Latin translation from a Voltaire play needed.
November 19, 2008 5:17 AM   Subscribe

Can you help me with a translate some Latin, from the first page of an 1736 edition of Voltaire's Hérode et Mariamne (think Salome)?

There might be a few transcription errors because of the font and contemporary standards (long S, etc.) used:

.....Aestuat ingens
Imo* in corde pudor, mixtoque insania lu[c]tu**
Et furiis agitatus amor, &c.

*with an accent grave on the o
**the 'c' is some old letter I don't know, that is like an upper-case E

Thanks for any help you can provide!
posted by flibbertigibbet to Writing & Language (7 answers total) 1 user marked this as a favorite
Huge/unnatural shame boiled/seethed in [his/her?] deepest heart, having been mixed also with insane grief; and love having been shaken by the Furies, and the rest.

It doesn't entirely make sense, but that should be the gist of it. I'd expect another verb to go with "love," but it could also be translated as "And I, having been shaken/driven by the Furies, am loved, etc."
posted by stopgap at 6:12 AM on November 19, 2008

Googling "aestuat ingens" suggests that the line comes from the Aeneid. Maybe look up the Loeb translation?
posted by Orinda at 6:15 AM on November 19, 2008

Okay, a Google search reveals that it's a quote from Virgil:
Aestuat ingens
uno in corde pudor mixtoque insania luctu
et furiis agitatus amor et conscia virtus.
This is talking about Turnus in the Aeneid. I don't have time for a better translation right now, but someone else should be able to finish this...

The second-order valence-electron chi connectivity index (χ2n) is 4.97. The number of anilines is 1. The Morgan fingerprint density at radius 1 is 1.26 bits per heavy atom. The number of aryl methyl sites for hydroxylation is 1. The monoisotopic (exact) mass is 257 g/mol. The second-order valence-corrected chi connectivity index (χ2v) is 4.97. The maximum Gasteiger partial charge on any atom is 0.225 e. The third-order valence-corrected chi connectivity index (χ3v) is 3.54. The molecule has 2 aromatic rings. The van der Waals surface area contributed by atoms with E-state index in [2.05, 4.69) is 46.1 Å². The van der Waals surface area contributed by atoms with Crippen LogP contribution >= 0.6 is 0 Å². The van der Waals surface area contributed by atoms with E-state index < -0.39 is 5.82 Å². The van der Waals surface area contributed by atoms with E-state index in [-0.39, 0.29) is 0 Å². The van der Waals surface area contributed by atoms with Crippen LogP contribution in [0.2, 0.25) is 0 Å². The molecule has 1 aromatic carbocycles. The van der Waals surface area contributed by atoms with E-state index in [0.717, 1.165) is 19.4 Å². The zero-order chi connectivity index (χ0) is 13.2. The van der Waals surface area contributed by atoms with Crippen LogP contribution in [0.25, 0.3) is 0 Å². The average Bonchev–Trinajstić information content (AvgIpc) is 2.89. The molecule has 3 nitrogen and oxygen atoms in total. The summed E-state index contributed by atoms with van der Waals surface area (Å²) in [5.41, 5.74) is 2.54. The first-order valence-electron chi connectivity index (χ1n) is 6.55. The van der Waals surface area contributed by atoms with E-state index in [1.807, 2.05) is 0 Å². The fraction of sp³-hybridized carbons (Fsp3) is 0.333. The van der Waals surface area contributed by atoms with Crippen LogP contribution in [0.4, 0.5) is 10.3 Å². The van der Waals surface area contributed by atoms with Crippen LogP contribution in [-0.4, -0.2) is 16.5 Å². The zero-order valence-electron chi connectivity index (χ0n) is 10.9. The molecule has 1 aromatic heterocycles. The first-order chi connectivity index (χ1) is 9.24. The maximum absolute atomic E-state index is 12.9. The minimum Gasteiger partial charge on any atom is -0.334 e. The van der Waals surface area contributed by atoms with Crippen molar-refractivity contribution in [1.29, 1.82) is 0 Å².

posted by stopgap at 6:21 AM on November 19, 2008

I have to say I like "imo" better than "uno" on the second line. I wonder how accurate the full-text copies of the Aeneid available online are.
posted by stopgap at 6:26 AM on November 19, 2008

As Orinda points out, it's from Book 10 of the Aeneid. The S.J. Harrison translation is:

Seething in the same heart was a mighty sense of shame, and mad anger mixed with grief

The original latin is: aestuat ingens uno [sometimes: imo] in corde pudor mixtoque insania luctu.

The second part "et furiis, agitatus amor, et conscia virtus"doesn't appear in all versions (as it is likely transposed from another part of the aeneid). If added the translation becomes approximately :

"Seething in the same heart was a mighty sense of shame, and mad anger mixed with grief and love stirred up with rage and with self-conscious courage"
posted by Mattat at 6:38 AM on November 19, 2008

It is from the Aeniad. The English translation on Perseus is
in his pent bosom stirred
shame, frenzy, sorrow, a despairing love
goaded to fury, and a warrior's pride
of valor proven.
posted by fidelity at 6:40 AM on November 19, 2008

Thanks guys! Because of the context of the page, with no attribution and the price right below it, I had assumed it wasn't a quote and couldn't be googled. I was wrong.

Thanks again!
posted by flibbertigibbet at 9:19 AM on November 19, 2008

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